Nature is just one big arms race. You evolve thicker skin, they evolve bigger teeth. So while we at Cracked like to regularly terrify our readers with tales of all the frightening creatures we share the planet with, we should always keep one thing in mind:
Nature is always finding ways to top itself.
For instance, just recently scientists have discovered ...
Imagine you're riding your bicycle down the middle of an empty, wide-open street when suddenly your face is tangled in a spider web. We're talking about a web that spans the entire distance between two buildings, like the freaking aftermath of a Spider-Man chase scene.
Congratulations, you somehow have a Darwin's bark spider in your neighborhood. This species has been known to build webs that span freaking rivers. The largest one found was 82 goddamned feet across. If that sounds far-fetched to you, you're just like scientists in 2009 before they discovered the thing. You'd think that an 82-foot spider web, stretching across rivers like a fishing net designed to catch kayakers, would be the sort of thing that'd be hard to miss. Or maybe "come out of hiding" is phase one in the bark spider's plan.
Perfect for clotheslining a Jet Skier.
Either way, you really do have to admire how spiders are always raising their game. After all, it's more or less a rule that any list of creepy, dangerous or messed-up creatures is going to have at least one spider on it, since that is the animal Satan created when God was napping.
The Darwin's bark spider spins both the largest and the strongest web of any spider known. Experts think it's entirely possible this spider's web can catch birds. They just haven't seen it happen yet.
"I could sure as hell go for some chicken right now, I'll tell you that much."
Their webs can get to be about the length of two buses and can easily bridge rivers without even giving a shit. In order to support the weight of all that web and the struggling, dying life-forms caught in it, the webbing has to be incredibly strong. In fact, it's one of the strongest materials known to man -- 10 times stronger than Kevlar.
M. Kuntner, forskning.no
Which might make it more suited to downing small aircraft than birds.
Of course, up to this point, the spiders have only been using their horrible science to build adamantium webs, not suits of armor. But it's safe to assume that this is only the beginning, and pretty soon we're going to need better bullets.
Huh. Apparently Spider-Man can beat Batman. Thanks, Nature!
In 2007, a new species of leech was discovered in Peru. When we say "discovered," we mean that it was found inside the head of a 9-year-old after she complained about a "sliding sensation" in the back of her nostril.
After digging around in there, physician Renzo Arauco-Brown discovered what appeared to be a leech with a chainsaw for a face.
"Hi there, human race. Just dropping by in case y'all are running short on nightmares."
The species, dubbed Tyrannobdella rex, is 3 inches long and has a set of teeth five times bigger than your regular leech chompers. But that's not even the most terrifying thing about it.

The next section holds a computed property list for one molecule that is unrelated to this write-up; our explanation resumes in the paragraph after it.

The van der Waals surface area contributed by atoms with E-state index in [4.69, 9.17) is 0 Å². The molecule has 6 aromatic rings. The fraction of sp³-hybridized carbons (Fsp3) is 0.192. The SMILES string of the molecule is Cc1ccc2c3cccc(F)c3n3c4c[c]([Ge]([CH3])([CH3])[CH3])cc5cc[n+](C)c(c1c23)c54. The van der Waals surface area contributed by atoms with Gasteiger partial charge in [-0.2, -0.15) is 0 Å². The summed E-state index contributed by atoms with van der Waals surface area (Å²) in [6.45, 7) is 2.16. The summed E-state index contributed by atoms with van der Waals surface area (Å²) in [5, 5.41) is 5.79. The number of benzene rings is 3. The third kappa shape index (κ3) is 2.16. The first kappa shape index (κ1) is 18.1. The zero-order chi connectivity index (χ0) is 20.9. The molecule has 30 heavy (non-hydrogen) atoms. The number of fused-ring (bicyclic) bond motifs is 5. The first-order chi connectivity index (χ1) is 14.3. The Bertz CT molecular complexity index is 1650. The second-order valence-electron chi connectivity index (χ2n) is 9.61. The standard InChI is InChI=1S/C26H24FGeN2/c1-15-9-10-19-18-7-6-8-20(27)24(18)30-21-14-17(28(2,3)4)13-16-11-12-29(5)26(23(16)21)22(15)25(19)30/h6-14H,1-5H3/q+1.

Unlike regular leeches that just kind of hang off your body like horrible ornaments, the T. rex leech prefers to feed from mucous membranes, rather than your skin. That means the soft tissue all up inside you. Places like the inside of your nose, behind your eyes, up your ass ... all the places you're least happy to have a 3-inch worm with daggers aggressively shooting out of its face.
You shouldn't put down your coffee and look up more images of these things right now.
If that still doesn't make you want to squeeze your various orifices so tight that you couldn't slip a needle through them, the scientists studying this monster explain that it doesn't really "bite" you, per se; it's really more of a sawing motion. Like a little miner happily hacking his way through your sinus cavity to liberate the sweet riches within.
"And here I am, demonstrating that I have the worst job ever."
We're not including this beast on this list simply because it's called the "devil worm." But it does at least warrant mentioning that it is indeed called the "devil worm."
"But really, what's more terrifying: a pitchfork, or my face?
By itself, the devil worm is tiny and ineffectual. Chances are you have more-dangerous worms living in your brain right now. What makes it disturbing is the fact that it lives so far underground that it doesn't have any business existing. How far? How about more than 2 miles straight down? Yep, dig down 10,000 feet and you'll find the devil worm happily squirming in an environment where only trace bacteria were thought to exist.
"A microscopic worm? This was totally worth abandoning my family for."
More frightening than the devil worm itself is what it represents. Scientists now think that we might be on the verge of discovering a "rich new biosphere" under the Earth. How much of this new branch of the animal kingdom will delight in feasting upon our livers? We don't yet know, though we're going to conservatively guess "most of it." But we do at least know that miles below our feet, deeper than any human has ever excavated, there exists a pale, squirming, eyeless, Lovecraftian nightmare. Always burrowing.
So, y'know. Fhtagn and stuff.